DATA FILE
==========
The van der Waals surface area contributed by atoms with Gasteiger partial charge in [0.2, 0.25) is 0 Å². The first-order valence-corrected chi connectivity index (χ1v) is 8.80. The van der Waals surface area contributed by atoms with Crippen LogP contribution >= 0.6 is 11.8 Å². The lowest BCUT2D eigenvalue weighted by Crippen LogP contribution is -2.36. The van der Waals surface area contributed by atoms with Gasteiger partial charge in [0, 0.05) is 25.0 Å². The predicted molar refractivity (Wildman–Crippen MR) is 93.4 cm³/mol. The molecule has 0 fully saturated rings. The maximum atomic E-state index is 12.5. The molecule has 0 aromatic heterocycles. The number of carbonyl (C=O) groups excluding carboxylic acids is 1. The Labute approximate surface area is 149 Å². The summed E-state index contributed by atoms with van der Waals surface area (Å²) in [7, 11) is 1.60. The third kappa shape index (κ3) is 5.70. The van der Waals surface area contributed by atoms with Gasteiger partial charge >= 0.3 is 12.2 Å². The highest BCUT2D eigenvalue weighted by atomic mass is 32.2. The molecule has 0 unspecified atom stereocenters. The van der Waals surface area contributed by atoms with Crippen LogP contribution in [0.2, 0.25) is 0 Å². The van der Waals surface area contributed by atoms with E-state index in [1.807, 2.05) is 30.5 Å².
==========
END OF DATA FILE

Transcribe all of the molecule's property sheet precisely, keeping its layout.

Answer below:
The van der Waals surface area contributed by atoms with Gasteiger partial charge in [0.2, 0.25) is 0 Å². The first-order valence-corrected chi connectivity index (χ1v) is 8.80. The van der Waals surface area contributed by atoms with Crippen LogP contribution >= 0.6 is 11.8 Å². The lowest BCUT2D eigenvalue weighted by Crippen LogP contribution is -2.36. The van der Waals surface area contributed by atoms with Gasteiger partial charge in [0, 0.05) is 25.0 Å². The predicted molar refractivity (Wildman–Crippen MR) is 93.4 cm³/mol. The molecule has 0 fully saturated rings. The maximum atomic E-state index is 12.5. The molecule has 0 aromatic heterocycles. The number of carbonyl (C=O) groups excluding carboxylic acids is 1. The Labute approximate surface area is 149 Å². The summed E-state index contributed by atoms with van der Waals surface area (Å²) in [7, 11) is 1.60. The third kappa shape index (κ3) is 5.70. The van der Waals surface area contributed by atoms with Gasteiger partial charge >= 0.3 is 12.2 Å². The highest BCUT2D eigenvalue weighted by atomic mass is 32.2. The molecule has 0 unspecified atom stereocenters. The van der Waals surface area contributed by atoms with Crippen LogP contribution in [0.2, 0.25) is 0 Å². The van der Waals surface area contributed by atoms with E-state index in [1.807, 2.05) is 30.5 Å².